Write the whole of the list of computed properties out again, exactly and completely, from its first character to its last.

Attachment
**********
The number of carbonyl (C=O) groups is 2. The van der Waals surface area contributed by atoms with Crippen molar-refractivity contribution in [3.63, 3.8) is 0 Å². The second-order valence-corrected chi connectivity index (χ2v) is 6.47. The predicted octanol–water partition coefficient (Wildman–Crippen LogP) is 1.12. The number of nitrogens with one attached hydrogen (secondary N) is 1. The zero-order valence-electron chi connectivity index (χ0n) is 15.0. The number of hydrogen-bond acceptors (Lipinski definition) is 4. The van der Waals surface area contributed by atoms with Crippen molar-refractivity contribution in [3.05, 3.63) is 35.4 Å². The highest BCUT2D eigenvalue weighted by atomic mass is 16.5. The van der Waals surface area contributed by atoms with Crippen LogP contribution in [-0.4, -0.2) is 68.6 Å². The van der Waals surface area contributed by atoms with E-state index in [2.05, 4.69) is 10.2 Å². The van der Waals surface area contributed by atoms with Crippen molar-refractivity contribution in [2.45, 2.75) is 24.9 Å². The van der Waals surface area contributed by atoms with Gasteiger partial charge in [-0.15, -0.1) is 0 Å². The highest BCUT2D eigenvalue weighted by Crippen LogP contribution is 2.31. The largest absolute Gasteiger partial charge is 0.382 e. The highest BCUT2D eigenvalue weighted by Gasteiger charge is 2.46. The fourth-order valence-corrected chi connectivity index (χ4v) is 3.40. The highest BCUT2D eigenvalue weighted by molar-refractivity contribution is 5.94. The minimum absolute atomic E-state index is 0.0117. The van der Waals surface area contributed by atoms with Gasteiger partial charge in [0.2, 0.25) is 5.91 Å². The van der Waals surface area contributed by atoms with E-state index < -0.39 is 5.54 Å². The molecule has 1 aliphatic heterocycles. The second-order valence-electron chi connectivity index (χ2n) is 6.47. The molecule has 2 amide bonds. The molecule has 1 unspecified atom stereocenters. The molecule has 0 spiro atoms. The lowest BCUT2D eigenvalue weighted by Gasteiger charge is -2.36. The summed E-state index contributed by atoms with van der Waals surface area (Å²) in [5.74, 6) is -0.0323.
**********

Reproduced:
The number of carbonyl (C=O) groups is 2. The van der Waals surface area contributed by atoms with Crippen molar-refractivity contribution in [3.63, 3.8) is 0 Å². The second-order valence-corrected chi connectivity index (χ2v) is 6.47. The predicted octanol–water partition coefficient (Wildman–Crippen LogP) is 1.12. The number of nitrogens with one attached hydrogen (secondary N) is 1. The zero-order valence-electron chi connectivity index (χ0n) is 15.0. The number of hydrogen-bond acceptors (Lipinski definition) is 4. The van der Waals surface area contributed by atoms with Crippen molar-refractivity contribution in [3.05, 3.63) is 35.4 Å². The highest BCUT2D eigenvalue weighted by atomic mass is 16.5. The van der Waals surface area contributed by atoms with Crippen LogP contribution in [-0.4, -0.2) is 68.6 Å². The van der Waals surface area contributed by atoms with E-state index in [2.05, 4.69) is 10.2 Å². The van der Waals surface area contributed by atoms with Crippen molar-refractivity contribution in [2.45, 2.75) is 24.9 Å². The van der Waals surface area contributed by atoms with Gasteiger partial charge in [-0.15, -0.1) is 0 Å². The highest BCUT2D eigenvalue weighted by Crippen LogP contribution is 2.31. The largest absolute Gasteiger partial charge is 0.382 e. The highest BCUT2D eigenvalue weighted by Gasteiger charge is 2.46. The fourth-order valence-corrected chi connectivity index (χ4v) is 3.40. The highest BCUT2D eigenvalue weighted by molar-refractivity contribution is 5.94. The minimum absolute atomic E-state index is 0.0117. The van der Waals surface area contributed by atoms with Gasteiger partial charge in [0.2, 0.25) is 5.91 Å². The van der Waals surface area contributed by atoms with E-state index < -0.39 is 5.54 Å². The molecule has 1 aliphatic heterocycles. The second-order valence-electron chi connectivity index (χ2n) is 6.47. The molecule has 2 amide bonds. The molecule has 1 unspecified atom stereocenters. The molecule has 0 spiro atoms. The lowest BCUT2D eigenvalue weighted by Gasteiger charge is -2.36. The summed E-state index contributed by atoms with van der Waals surface area (Å²) in [5.74, 6) is -0.0323.